Fond des Blancs, Haiti - 2011
Susanna and I were sorting through a 50-gallon drum filled with tangled yarn, twisted strands and balls of every color. Over several years, the women of the sewing cooperative had tossed them in or taken them out for various projects. So now the task was to untangle, separate by color, and store on open shelves. Logical, right? I left, feeling cynical about how long that would last.
On our way home, I looked down at the streeet, which yesterday was filled with vendors at the twice-weekly market. They sold bananas, rice, beans, snacks, candy, toys, household items, hats, tools, and everything else that might go for a few dollars or less. Much of it was wrapped in colorful plastic, which now blanketed the road for two blocks. A couple of people madehalf-hearted efforts to rake up a bit of the mess, but most of it remained. I wondered how this could be tolerated, week after week. Just looking around town, you can see how it accumulates and blows around. In a few years the whole village will be wading knee-deep through the stuff.
The yarn and the plastic became a metaphor during a superior American mood which comes over me now and then. This country is a wreck. Roads, economy, politics, healthcare, families, you name it, all tangled and trashed, and no one here seems to give a damn. Why don’t they get organized? Why don’t they take care of things? And what’s the point of improving a tiny corner of the place when, as soon as you turn your back, the rising tide of chaos will wash away whatever you have accomplished?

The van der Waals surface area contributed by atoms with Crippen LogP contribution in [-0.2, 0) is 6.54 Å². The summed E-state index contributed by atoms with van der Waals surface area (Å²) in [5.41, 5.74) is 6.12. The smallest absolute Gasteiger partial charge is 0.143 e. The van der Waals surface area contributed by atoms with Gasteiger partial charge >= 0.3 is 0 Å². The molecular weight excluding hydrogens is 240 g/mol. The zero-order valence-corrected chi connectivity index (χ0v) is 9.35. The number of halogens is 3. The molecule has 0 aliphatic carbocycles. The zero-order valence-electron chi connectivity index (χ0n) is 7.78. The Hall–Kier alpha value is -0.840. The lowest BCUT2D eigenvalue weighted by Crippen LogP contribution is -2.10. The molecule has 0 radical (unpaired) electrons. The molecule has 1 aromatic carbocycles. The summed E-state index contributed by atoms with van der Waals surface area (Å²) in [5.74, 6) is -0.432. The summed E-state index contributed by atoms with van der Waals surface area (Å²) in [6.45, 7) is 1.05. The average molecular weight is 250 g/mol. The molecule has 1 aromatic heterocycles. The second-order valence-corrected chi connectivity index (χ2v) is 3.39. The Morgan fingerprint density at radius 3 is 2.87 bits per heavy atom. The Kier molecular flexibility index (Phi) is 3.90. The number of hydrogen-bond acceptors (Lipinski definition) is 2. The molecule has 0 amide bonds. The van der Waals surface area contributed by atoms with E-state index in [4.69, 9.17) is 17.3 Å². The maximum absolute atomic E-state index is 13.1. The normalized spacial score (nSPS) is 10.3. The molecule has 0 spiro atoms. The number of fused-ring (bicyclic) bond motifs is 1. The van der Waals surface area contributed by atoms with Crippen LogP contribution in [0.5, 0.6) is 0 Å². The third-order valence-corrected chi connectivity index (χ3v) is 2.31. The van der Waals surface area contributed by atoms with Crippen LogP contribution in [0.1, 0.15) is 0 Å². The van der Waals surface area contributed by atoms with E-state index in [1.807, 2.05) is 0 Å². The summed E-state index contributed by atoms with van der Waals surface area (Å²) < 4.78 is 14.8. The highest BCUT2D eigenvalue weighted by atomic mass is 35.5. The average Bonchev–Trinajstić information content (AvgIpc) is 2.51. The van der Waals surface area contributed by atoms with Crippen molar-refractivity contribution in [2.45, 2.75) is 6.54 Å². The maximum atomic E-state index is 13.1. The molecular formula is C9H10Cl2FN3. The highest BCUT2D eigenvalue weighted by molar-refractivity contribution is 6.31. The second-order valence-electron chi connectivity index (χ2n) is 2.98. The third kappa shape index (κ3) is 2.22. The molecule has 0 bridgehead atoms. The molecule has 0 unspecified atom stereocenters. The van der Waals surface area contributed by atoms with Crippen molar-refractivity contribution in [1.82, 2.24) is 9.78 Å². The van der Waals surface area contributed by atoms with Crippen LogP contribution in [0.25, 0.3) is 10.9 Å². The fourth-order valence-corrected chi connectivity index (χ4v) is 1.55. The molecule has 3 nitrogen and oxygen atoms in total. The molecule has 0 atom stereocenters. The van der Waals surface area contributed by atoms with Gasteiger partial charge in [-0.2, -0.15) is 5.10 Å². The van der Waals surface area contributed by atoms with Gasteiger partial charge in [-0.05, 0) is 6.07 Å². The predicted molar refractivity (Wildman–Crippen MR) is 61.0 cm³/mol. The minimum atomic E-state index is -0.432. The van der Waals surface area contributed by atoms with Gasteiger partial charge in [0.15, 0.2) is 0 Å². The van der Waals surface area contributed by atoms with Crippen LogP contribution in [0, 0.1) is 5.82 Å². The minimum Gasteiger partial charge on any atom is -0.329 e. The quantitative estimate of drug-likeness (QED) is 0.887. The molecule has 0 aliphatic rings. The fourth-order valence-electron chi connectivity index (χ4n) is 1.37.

But it was just a passing mood. I know better than that. And so I began to look deeper. However, I must post a WARNING: I REALLY DON’T KNOW WHAT I’M TALKING ABOUT. I’ve only spent about 9 months in countries that are really poor.
However, I’m pretty sure that people feel powerless after centuries of oppression and hopelessness. Why should they expect clean water, clean up my yard, or finish school when everything works against them? They’re surrounded by corrupt and lazy politicians, education they can’t afford, healthcare a 10-mile walk away… so they accept what is, and passively contribute to its decline.
One response to this is open-hearted, charitable generosity. People like Mother Teresa of Calcutta and Dr. Paul Farmer in Haiti say that it is always the responsibility of the rich to give money, goods, and services to the poorest of the poor. An unconditional stance of mercy needs to go on forever, for “the poor you will always have with you.” Who can argue with that, right? Didn’t Jesus do the same?
And so all over Haiti, church groups ride in on white horses for a “mission trip,” slapping up a little cheap construction and spirited prayers. Money and food pour in from charities - there are 10,000 non-governmental agencies operating in Haiti on a permanent basis. Surgical teams come for a week and save lives. They go home, feeling good about what they’ve done.